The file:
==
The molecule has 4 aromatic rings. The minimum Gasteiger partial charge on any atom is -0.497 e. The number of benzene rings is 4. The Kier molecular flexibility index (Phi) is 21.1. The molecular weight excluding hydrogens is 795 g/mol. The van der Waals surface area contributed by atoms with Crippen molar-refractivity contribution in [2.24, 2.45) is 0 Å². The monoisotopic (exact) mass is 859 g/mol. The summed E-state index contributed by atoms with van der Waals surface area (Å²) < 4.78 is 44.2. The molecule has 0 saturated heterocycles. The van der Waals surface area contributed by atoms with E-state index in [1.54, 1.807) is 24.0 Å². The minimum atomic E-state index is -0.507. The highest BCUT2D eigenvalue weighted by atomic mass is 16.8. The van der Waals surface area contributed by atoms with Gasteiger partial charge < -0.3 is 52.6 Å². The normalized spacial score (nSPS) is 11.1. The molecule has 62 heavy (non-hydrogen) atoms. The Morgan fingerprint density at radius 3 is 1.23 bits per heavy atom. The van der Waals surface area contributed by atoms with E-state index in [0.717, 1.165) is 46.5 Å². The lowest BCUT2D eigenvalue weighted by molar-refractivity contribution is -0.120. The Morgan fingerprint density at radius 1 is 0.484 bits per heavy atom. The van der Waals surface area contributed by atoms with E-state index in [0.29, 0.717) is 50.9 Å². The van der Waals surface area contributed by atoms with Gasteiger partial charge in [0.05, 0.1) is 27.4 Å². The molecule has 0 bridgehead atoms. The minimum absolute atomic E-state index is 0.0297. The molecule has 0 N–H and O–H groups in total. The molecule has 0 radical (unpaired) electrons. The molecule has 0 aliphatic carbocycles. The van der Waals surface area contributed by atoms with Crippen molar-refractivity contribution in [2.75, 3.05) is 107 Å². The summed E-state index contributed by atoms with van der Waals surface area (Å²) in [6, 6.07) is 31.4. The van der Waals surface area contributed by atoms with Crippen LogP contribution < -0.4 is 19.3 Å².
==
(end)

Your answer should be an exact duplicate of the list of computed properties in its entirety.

The molecule has 4 aromatic rings. The minimum Gasteiger partial charge on any atom is -0.497 e. The number of benzene rings is 4. The Kier molecular flexibility index (Phi) is 21.1. The molecular weight excluding hydrogens is 795 g/mol. The van der Waals surface area contributed by atoms with Crippen molar-refractivity contribution in [2.24, 2.45) is 0 Å². The monoisotopic (exact) mass is 859 g/mol. The summed E-state index contributed by atoms with van der Waals surface area (Å²) < 4.78 is 44.2. The molecule has 0 saturated heterocycles. The van der Waals surface area contributed by atoms with E-state index in [1.54, 1.807) is 24.0 Å². The minimum atomic E-state index is -0.507. The highest BCUT2D eigenvalue weighted by atomic mass is 16.8. The van der Waals surface area contributed by atoms with Gasteiger partial charge < -0.3 is 52.6 Å². The normalized spacial score (nSPS) is 11.1. The molecule has 62 heavy (non-hydrogen) atoms. The Morgan fingerprint density at radius 3 is 1.23 bits per heavy atom. The van der Waals surface area contributed by atoms with E-state index in [0.717, 1.165) is 46.5 Å². The lowest BCUT2D eigenvalue weighted by molar-refractivity contribution is -0.120. The Morgan fingerprint density at radius 1 is 0.484 bits per heavy atom. The van der Waals surface area contributed by atoms with E-state index in [0.29, 0.717) is 50.9 Å². The van der Waals surface area contributed by atoms with Gasteiger partial charge in [0.05, 0.1) is 27.4 Å². The molecule has 0 bridgehead atoms. The minimum absolute atomic E-state index is 0.0297. The molecule has 0 N–H and O–H groups in total. The molecule has 0 radical (unpaired) electrons. The molecule has 0 aliphatic carbocycles. The van der Waals surface area contributed by atoms with Crippen molar-refractivity contribution in [2.75, 3.05) is 107 Å². The summed E-state index contributed by atoms with van der Waals surface area (Å²) in [6, 6.07) is 31.4. The van der Waals surface area contributed by atoms with Crippen LogP contribution < -0.4 is 19.3 Å².